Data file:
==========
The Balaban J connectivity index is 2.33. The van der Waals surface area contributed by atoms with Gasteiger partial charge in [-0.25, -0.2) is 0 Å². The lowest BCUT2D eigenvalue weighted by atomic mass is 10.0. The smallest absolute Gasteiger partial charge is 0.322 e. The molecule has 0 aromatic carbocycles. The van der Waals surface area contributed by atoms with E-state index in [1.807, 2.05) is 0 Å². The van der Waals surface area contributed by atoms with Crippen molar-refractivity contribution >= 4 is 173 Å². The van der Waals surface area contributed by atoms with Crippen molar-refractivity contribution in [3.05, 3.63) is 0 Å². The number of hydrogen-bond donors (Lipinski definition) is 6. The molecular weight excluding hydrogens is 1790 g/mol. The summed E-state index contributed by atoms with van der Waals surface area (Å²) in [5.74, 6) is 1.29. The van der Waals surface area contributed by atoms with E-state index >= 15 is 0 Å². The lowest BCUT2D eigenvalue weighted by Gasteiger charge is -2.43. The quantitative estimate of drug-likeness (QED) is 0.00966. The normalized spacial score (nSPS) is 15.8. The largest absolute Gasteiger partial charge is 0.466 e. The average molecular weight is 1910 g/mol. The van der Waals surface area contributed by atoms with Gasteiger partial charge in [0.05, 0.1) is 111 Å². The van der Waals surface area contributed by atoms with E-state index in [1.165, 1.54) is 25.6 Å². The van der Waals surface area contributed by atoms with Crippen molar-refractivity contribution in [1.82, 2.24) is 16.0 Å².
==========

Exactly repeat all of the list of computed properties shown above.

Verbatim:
The Balaban J connectivity index is 2.33. The van der Waals surface area contributed by atoms with Gasteiger partial charge in [-0.25, -0.2) is 0 Å². The lowest BCUT2D eigenvalue weighted by atomic mass is 10.0. The smallest absolute Gasteiger partial charge is 0.322 e. The molecule has 0 aromatic carbocycles. The van der Waals surface area contributed by atoms with E-state index in [1.807, 2.05) is 0 Å². The van der Waals surface area contributed by atoms with Crippen molar-refractivity contribution >= 4 is 173 Å². The van der Waals surface area contributed by atoms with Crippen molar-refractivity contribution in [3.05, 3.63) is 0 Å². The number of hydrogen-bond donors (Lipinski definition) is 6. The molecular weight excluding hydrogens is 1790 g/mol. The summed E-state index contributed by atoms with van der Waals surface area (Å²) in [5.74, 6) is 1.29. The van der Waals surface area contributed by atoms with E-state index >= 15 is 0 Å². The lowest BCUT2D eigenvalue weighted by Gasteiger charge is -2.43. The quantitative estimate of drug-likeness (QED) is 0.00966. The normalized spacial score (nSPS) is 15.8. The largest absolute Gasteiger partial charge is 0.466 e. The average molecular weight is 1910 g/mol. The van der Waals surface area contributed by atoms with Gasteiger partial charge in [0.05, 0.1) is 111 Å². The van der Waals surface area contributed by atoms with E-state index in [1.165, 1.54) is 25.6 Å². The van der Waals surface area contributed by atoms with Crippen molar-refractivity contribution in [1.82, 2.24) is 16.0 Å².